When Ghai made his first visit to Kenya in December 2000, it was a momentous occasion. Wako and Raila Odinga, who was at the time representing the Langata constituency in parliament, personally met and welcomed Ghai home. He used this initial visit to meet with key players and get the lay of the land, eventually deciding to take the position but only on his own terms. When he returned to Hong Kong, though, the University was unwilling to allow Ghai to accept the assignment. A few days after the refusal, Ghai received a call from the Chancellor. “He said he hadn’t been able to sleep,” Ghai remembers. “He had raised this with the Council and they said they felt a bit bad. After all, it was a chance for me to go back to my country. So they said, ‘Ok, but this is the last time you can go.’ We felt it wasn’t right for Jill to also leave so she stayed back.”

Whitford remembers Ghai’s hesitation. “He didn’t need that job. He just felt this tremendous loyalty to Kenya. He always travelled on a Kenyan passport even though he could’ve gotten a British passport. That was a real pain in the ass, but he did it. It was just important to him to play that role. It was about the chance to do something for his country.” Mutunga agrees, saying, “Kenya remained his constant North.” It had been more than three decades since Ghai had been a young student, standing on the steps of Lancaster House, watching the Kenyan delegates arrive to negotiate an independence constitution. This was a chance for him to contribute to the next phase of that mission – to lend the wisdom he had gained through years of service to other countries to his own homeland.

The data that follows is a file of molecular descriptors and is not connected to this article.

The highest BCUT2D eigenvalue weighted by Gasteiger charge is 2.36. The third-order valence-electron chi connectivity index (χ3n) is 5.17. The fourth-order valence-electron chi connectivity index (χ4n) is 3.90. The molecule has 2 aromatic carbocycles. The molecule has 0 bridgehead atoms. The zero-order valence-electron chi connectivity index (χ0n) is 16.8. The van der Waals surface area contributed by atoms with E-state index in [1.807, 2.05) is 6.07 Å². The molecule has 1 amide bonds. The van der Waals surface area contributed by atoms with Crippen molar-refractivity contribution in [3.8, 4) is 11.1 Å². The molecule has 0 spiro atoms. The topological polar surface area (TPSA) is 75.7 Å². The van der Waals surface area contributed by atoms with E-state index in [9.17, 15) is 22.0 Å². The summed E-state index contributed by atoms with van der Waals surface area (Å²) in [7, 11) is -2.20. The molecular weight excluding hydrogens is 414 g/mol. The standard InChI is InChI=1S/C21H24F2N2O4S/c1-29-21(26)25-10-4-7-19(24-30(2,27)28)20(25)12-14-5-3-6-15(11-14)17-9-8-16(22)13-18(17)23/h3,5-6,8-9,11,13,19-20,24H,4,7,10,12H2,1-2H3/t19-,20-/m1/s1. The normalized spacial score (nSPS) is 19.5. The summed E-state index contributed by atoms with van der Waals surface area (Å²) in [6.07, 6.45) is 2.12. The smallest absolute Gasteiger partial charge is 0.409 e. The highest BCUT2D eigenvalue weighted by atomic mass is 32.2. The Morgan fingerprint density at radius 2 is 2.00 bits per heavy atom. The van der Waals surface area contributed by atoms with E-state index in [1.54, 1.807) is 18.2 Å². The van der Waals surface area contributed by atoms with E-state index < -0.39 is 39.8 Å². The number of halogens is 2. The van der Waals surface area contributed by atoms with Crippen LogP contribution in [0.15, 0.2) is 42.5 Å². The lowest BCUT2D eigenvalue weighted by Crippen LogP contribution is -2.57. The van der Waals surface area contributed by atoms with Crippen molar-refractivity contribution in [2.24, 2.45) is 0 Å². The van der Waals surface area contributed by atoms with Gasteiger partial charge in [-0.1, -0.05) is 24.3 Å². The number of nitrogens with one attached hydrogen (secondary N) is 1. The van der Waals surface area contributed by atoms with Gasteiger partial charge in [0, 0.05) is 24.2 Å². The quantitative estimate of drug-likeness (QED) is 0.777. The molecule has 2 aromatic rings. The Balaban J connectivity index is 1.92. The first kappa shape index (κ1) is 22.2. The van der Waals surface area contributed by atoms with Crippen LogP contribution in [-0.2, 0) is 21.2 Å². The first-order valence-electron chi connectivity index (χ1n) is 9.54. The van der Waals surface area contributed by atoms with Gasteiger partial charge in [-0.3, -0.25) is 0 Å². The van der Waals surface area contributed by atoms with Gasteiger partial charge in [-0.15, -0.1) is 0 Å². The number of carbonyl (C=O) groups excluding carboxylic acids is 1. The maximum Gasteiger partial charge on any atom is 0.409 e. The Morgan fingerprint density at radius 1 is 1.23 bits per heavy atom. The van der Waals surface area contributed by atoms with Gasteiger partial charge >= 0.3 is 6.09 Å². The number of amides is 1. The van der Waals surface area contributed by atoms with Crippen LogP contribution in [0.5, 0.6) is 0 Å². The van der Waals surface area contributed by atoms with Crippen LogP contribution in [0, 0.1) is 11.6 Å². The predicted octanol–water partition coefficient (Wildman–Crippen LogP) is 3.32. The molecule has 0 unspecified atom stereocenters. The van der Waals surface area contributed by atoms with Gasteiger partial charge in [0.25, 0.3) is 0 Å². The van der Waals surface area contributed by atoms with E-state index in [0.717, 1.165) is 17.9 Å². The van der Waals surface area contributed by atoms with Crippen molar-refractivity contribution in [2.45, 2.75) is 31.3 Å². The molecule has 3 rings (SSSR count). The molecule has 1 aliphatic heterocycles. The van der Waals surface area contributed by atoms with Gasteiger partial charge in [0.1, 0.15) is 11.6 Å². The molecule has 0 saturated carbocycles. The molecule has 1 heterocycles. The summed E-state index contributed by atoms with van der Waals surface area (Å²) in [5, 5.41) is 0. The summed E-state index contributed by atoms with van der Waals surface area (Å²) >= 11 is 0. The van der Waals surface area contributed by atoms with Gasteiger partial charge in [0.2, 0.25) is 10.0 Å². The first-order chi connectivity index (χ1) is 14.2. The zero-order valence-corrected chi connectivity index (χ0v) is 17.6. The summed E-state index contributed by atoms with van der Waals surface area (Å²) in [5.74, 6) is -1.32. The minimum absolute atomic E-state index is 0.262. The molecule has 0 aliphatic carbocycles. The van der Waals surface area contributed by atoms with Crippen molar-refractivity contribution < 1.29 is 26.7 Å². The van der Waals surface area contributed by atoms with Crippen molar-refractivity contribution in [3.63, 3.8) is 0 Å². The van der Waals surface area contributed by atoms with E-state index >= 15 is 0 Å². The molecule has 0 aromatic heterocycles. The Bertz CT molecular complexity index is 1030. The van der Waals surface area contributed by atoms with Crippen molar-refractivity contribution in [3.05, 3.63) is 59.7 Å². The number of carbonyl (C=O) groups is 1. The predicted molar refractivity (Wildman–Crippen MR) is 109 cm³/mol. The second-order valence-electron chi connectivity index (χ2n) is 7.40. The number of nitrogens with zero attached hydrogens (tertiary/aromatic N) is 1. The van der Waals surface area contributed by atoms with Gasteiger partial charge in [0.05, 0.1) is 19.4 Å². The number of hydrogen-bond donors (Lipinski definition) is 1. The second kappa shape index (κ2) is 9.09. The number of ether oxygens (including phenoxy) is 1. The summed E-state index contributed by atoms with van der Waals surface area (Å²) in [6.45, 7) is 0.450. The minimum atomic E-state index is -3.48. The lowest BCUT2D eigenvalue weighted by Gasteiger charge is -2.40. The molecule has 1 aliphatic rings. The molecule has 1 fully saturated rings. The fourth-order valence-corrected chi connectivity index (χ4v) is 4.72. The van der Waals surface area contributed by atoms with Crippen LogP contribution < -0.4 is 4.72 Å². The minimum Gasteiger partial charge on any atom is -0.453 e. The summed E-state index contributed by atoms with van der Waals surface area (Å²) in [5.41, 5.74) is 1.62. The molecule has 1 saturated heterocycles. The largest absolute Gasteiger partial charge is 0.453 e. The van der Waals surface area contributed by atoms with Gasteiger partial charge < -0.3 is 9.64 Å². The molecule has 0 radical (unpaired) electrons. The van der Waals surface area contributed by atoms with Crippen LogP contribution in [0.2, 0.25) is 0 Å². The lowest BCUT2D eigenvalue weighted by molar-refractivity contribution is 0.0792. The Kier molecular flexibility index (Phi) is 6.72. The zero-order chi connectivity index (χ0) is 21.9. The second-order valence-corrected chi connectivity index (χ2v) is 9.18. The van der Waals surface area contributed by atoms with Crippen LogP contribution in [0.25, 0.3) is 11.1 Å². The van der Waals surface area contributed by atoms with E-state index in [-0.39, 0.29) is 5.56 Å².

When Ghai returned to Nairobi, now ready to begin work in earnest, he was under no illusions. Moi was under pressure. He wanted someone who would get it done and get it done quickly. “I told Moi I wasn’t ready to accept. I would only take it if all the key groups in the country were involved in this process. I didn’t want to come and talk to a few politicians. I made it clear that it had to be a very participatory process. I said, ‘If you are willing on that basis, I will consider it.’ ” Ghai told Moi he required two to three months to merge the Ufungamano and government groups and create one united constitutional process. Ghai then embarked on what many consider to be one of his crowning achievements, the process of bringing the two sides together. So committed was he to achieving unity that he refused to take the oath as Chair of the Constitution of Kenya Review Commission (CKRC) unless there was one, unified process.

In addition to the divisions between the government and Ufungamano, Ghai quickly found that he would also have to address divisions within the Ufungamano group itself. According to Zein Abubakar, who represented the Safina Party at Ufungamano and who also became a commissioner of the Constitution of Kenya Review Commission, a “radical” wing of the Ufungamano process saw Ghai as someone who undermined the revolutionary path. Indeed, a radical minority group remained opposed throughout, branding those who participated as “sell outs.” At the same time, Abubakar explains, it was understandable; the government had never kept its word in the past and the fear of betrayal was very real.

Ghai was aware of the divisions. “At that time,” he remembers, “civil society were very divided about my coming. They had already formed their own commission. They had already started going from town to town to talk about the constitution. I didn’t want to sabotage them.” Indeed, John Githongo, who was the head of Transparency International at the time, remembers being highly suspicious of Ghai. “I’ll be very honest. I was very concerned and completely opposed to him. I’ve never told him this, but we were very, very skeptical of a person brought by Amos Wako, even though the Ghai brothers had a sterling reputation as academics. Yash was bright and super-brained, but our attitude was that there’s no way he’s going to get our politics. He’s been away too long.” Abubakar agrees, explaining that Ghai – despite his international reputation – had no legitimate standing with local civil society and religious leaders.